What I want to do is this: Wait for a button press, run a bit of code for some buttons, pass the button press through for others - depending on which mode is selected on the dial (auto, P, etc) and if I'm in a menu of some sort what code is ran and what's just a button press (passed though) will change.  This little bit doesn't sound that hard to implement by a script in alt mode, but I'm guessing modifying kbd.c is where I should do it.


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    Offline reyalp

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    Re: LUA script Vs precompiled C in speed
    « Reply #4 on: 07 / August / 2011, 17:21:38 »
    The bigger difficulty is where things run: Lua code always runs in the kbd task at a specific point. The gui runs in spytask, and raw processing runs in the capt_seq task. To safely interface lua with the other tasks requires additional effort.
    Where do I find more info about this?  I see lots of functions (most of which I can grasp), but as to how everything works is quite a mystery to me thus far.
    In the code of course, probably with some experimentation in addition to reading :) IMO, this is the only way to really understand it.

    Quote
    Different tasks are different threads?
    Tasks in the camera OSes is similar threads/processes in a desktop OS. Since the cameras have a flat, unprotected memory model (think DOS real mode, but with preemptive multitasking), the distinction is marginal.

    A brief overview of how it works in CHDK
    The camera has many native tasks. Most of them sit in loop either polling something and sleeping or waiting on some kind of synchronized object like a message queue.

    CHDK modifies the OS startup, so it can replace some of these tasks with it's own modified tasks, and also create entirely new tasks. This happens starting in your cameras platform/<camera>/sub/<version>/boot.c (technically it starts in loader/<camera>/entry.S, but you probably don't have to worry about that), and for vxworks cameras, platform/generic/main.c

    For what we are discussing, the the following are are the main areas of interest:
    kbd_task: (aka PhySw)
    This is a canon task that polls the MMIO associated with various buttons and switches etc, and updates a global variable (physw_status) from them, along with a few other things. It sits in a tight loop, polling the MMIOs at a 10ms interval. CHDK modifies this task, to intercept and possibly override the values. All CHDK script also runs in this task. See your platform kbd.c (handles hooking / overriding the hardware values, uses generic/kbd.c on some cameras) and core/kbd.c (handles alt mode input, runs scripts)

    spy_task:
    This is an entirely new task created by CHDK. It handles (almost) all the ui and most non-script processing. This runs in a loop, sleeping for 20ms and updating the gui every 3rd iteration (see core/main.c). It also handles raw saving.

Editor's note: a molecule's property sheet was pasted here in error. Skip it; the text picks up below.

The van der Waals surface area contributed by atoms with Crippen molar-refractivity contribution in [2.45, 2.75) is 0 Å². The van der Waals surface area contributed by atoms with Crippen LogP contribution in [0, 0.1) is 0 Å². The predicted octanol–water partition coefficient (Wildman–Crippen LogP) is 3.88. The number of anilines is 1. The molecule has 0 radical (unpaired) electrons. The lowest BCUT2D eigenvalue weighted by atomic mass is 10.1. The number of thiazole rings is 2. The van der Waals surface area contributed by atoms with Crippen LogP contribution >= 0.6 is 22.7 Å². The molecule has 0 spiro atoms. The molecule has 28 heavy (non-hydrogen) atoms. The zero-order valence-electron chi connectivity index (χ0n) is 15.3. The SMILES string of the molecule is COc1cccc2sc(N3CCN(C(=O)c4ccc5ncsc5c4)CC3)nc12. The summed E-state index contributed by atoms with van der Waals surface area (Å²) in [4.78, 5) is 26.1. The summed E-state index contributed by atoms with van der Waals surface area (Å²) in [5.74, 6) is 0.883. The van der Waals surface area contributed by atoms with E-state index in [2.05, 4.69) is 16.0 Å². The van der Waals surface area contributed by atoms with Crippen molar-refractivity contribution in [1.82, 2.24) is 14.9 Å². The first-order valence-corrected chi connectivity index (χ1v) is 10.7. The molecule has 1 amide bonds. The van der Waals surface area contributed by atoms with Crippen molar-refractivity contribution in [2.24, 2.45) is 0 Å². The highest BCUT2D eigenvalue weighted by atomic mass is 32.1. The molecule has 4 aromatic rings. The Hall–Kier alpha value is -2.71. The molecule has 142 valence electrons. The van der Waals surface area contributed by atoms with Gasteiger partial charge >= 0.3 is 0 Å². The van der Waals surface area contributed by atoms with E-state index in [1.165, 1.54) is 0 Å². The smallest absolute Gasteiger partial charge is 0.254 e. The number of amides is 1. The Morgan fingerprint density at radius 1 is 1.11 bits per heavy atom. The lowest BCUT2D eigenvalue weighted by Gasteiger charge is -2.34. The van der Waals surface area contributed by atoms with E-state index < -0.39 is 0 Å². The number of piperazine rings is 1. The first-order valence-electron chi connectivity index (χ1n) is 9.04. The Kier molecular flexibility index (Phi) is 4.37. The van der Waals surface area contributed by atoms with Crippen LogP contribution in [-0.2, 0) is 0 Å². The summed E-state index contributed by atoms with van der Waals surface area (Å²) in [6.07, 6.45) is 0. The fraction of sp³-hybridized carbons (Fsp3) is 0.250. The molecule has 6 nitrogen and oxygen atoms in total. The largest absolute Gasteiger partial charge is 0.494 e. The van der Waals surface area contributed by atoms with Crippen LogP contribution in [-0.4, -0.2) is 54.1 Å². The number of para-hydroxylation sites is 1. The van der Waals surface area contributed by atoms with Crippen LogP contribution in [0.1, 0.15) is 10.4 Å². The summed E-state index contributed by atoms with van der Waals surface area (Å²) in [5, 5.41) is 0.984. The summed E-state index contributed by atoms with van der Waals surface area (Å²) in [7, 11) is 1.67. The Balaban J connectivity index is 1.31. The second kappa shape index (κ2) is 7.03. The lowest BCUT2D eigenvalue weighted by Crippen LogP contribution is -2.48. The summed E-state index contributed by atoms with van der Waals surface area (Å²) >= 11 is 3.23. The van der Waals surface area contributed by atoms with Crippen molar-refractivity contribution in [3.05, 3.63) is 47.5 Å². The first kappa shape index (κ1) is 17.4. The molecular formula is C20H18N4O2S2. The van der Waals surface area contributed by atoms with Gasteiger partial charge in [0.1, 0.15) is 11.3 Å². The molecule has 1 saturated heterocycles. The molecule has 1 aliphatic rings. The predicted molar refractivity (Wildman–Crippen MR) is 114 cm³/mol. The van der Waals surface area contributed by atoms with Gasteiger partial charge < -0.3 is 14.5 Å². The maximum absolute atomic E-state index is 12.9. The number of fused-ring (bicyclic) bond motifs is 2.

capt_seq_task
    This is a canon task (modified by CHDK) that sits in a loop waiting waiting on messages. The messages relate to various actions in the shooting process. CHDK hooks various points here to handle overrides, raw saving (in cooperation with spy_task), bracketing etc.

    It should be noted that CHDK plays fast and loose with inter-task synchronization and communication. Rather than doing this the proper way with semaphores etc, it does various dangerous things with global variables.
    Quote
    How do you adjust the yields?  C yields also? This have to do with tasks?
    Lua yielding is done in core/luascript.c, via the lua_sethook function. You could quite easily make it so the yield interval was adjustable from lua. Essentially, set the hook to run at the maximum rate you'd ever want, and then inside the hook check a variable which can be set from lua.

    The hook does a lua yield, meaning the script is left in a state where it can be resumed later from C code. This only works if the lua state isn't tangled up in the C stack, which is why it can only happen when not inside a C function that was itself called from lua (thus, the yield hook does not run inside pcall or other C functions called from lua. Various other functions that yield, such as wait_click suffer the same limitation) Yielding from lua returns control to the main kbd.task, which will eventually reach the end of it's iteration and yield with it's normal 10ms sleep.

    Quote
    What I want to do is this: Wait for a button press, run a bit of code for some buttons, pass the button press through for others - depending on which mode is selected on the dial (auto, P, etc) and if I'm in a menu of some sort what code is ran and what's just a button press (passed though) will change.  This little bit doesn't sound that hard to implement by a script in alt mode, but I'm guessing modifying kbd.c is where I should do it.
    The mode dial position is current something CHDK exposes. We can get the actual shooting mode, but if you override it, you can't recover the original dial position. On cameras with a physical dial, the values probably appears somewhere in physw_status, but because Canon has so many variations in their interface (some cameras have a slider, some modes are selected in menus etc), it's not practical for CHDK to expose it in a general way.

    CHDK does not interact with the Canon menus at all, aside from trying to detect if the func or main menu is open.

    Script currently takes over input almost completely, meaning that you can't really have a script that sits in the background intercepting specific key presses but leaving the rest of the Canon UI functioning normally. You could pass keys on using scripted key presses, but I suspect this would end up being pretty hokey without some additional work in the C code.
    Don't forget what the H stands for.

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    Re: LUA script Vs precompiled C in speed
    « Reply #5 on: 10 / August / 2011, 08:19:31 »
    Thank you reyalp for the thorough reply! it helped me piece together enough understanding that I have a good idea where to begin.  The problem is looking at the code all you see is functions and its not obvious what's calling them!  (I think I'll start a new thread for that) As for the original question, I think I can do everything in LUA, but I think I'll modify at least kbd.c so my script isn't needing to check for button presses constantly when kbd.c is already doing that.

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    Re: LUA script Vs precompiled C in speed
    « Reply #6 on: 11 / August / 2011, 00:52:29 »
    Thank you reyalp for the thorough reply! it helped me piece together enough understanding that I have a good idea where to begin.  The problem is looking at the code all you see is functions and its not obvious what's calling them!
    I tend to keep a grepwin ( http://tools.tortoisesvn.net/grepWin.html ) window open just for that ;)
    Don't forget what the H stands for.